Plum Tree Cottage: Life Lessons from Dolls



I love playing with Little T. That’s when I see her up close thinking, learning, and being. Nothing beats watching her face light up when she is struck with a realization or when she accomplishes something.  And nothing is sweeter than seeing her beam when she realizes that I noticed.  
I was reminded of this last week when we read and based our activities on Plum Tree Cottage: A Doll’s House Story by Elaine Mills. It is not on the booklist of Before Five in a Row but is excellent and deserves the 100 plus times (no kidding!) we’ve spent reading and looking at it. The gorgeous illustrations have provided us hours of fun of just poring over and discussing the details.


STARS Peggy Doll first lived in the forest, under the trees. Lying on our bed, Little T and I imagined sleeping under the stars like her, with stars twinkling above us. We sang Twinkle, Twinkle Little Star, and Oh Watch the Stars, a favorite from Kindermusik, as we flicked our flashlight on and off. A wonderful memory-making activity, if ever there was one!
ART Using tongue depressors, which are bigger than popsicle sticks and therefore better for small hands, we put a house together on half a sheet of poster paper. It was supposed to be simple, but Little T’s improving fine motor skills allowed her to enjoy painting with a brush. She didn’t stop until we had a very nice version of Plum Tree Cottage. This art work is 90% made by Little T. I provided the instructions, some demonstration, and a bit of outline for the rainbow and tree. Almost all brush strokes are hers!


 

DRAMA Since Little T knows the words by heart, playing the role of Peggy Doll who was looking for a home was easy for her. With a picture of a tree, blocks, two doll houses, a painting of a house, wooden dolls, and finger puppets, we staged and acted out the story.

Peggy Doll lived in the forest because she had no home.



She walked along the road until she saw a house. She asked if she could stay there but was shown and told that the house was full.



She walked further along until she came to a big house with only two people there. She was turned away because her boots were muddy.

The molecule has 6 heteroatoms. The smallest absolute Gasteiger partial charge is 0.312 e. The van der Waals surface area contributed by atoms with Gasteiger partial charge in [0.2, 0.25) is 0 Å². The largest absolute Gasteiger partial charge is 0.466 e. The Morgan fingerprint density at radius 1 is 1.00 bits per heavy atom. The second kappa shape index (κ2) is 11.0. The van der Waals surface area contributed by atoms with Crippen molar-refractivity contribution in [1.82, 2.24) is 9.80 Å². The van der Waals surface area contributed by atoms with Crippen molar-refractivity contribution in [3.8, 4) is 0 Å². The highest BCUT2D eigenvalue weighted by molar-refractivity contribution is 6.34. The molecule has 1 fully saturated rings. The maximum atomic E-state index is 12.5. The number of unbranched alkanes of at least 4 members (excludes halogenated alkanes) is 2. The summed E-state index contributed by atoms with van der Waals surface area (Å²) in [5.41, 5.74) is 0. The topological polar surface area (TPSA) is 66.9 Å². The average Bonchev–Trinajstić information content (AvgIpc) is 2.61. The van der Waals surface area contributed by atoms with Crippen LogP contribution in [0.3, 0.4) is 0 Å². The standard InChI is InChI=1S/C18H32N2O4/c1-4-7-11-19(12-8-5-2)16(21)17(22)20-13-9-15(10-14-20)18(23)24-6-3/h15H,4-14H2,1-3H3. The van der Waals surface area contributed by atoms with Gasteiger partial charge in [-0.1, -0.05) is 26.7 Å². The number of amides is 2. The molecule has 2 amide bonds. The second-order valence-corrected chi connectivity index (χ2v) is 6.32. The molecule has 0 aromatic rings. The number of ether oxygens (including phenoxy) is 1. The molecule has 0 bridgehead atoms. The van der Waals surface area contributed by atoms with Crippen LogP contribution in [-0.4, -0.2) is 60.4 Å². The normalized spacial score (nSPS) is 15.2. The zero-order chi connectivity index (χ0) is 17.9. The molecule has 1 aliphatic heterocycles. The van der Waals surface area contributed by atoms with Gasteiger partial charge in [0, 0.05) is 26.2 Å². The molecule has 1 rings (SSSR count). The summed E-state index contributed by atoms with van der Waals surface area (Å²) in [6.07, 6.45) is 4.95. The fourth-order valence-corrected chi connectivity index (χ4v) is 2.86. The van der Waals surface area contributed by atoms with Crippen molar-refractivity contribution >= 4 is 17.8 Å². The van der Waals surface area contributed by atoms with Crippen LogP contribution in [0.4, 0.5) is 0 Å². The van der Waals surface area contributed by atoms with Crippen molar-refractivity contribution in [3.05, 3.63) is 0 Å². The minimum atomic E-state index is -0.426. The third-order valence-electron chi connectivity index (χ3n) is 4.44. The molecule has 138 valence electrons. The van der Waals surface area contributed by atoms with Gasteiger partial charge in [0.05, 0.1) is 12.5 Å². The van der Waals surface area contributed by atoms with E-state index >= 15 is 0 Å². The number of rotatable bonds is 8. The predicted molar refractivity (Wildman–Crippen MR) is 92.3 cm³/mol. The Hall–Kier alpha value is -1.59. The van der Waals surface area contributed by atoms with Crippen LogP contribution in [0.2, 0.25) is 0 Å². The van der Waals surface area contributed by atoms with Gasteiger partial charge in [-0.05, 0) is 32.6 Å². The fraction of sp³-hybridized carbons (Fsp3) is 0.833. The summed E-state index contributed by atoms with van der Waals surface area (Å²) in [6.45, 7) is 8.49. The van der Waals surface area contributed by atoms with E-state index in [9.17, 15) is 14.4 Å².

Then, Peggy Doll walked again and finally found Plum Tree Cottage which was just right for her. Rabbit, represented by a plain red block as suggested by Little T, knocked on the door, was welcomed, and lived happily ever after with Peggy Doll.



GENEROSITY I introduced two new words to Little T: generous and selfish. The lady at the second house was selfish and mean because she turned away Peggy Doll even when she had room at her house and it was raining. She was not generous. Asked about what she thought of Peggy Doll when Rabbit knocked and asked if he could stay with her, Little T said Peggy Doll was generous and knew how to share. Then, she suddenly remembered her book Sharing: How Kindness Grows, and said that she would teach the lady at the second house how to share and be generous! I was very pleased with how she connected ideas and even got the book to read to the “second lady.”


Seeing Little T’s progress and light bulb moments makes me more determined to continue our homeschooling journey. As I told my mother, it’s not that I don’t trust other people to teach my children. I just want the thrill and excitement of being in the front row seat of their development!  

Make magic!
mariel

  • Tita C

    Really awesome! I love how she was able to connect your lesson with the other book. What a smart girl!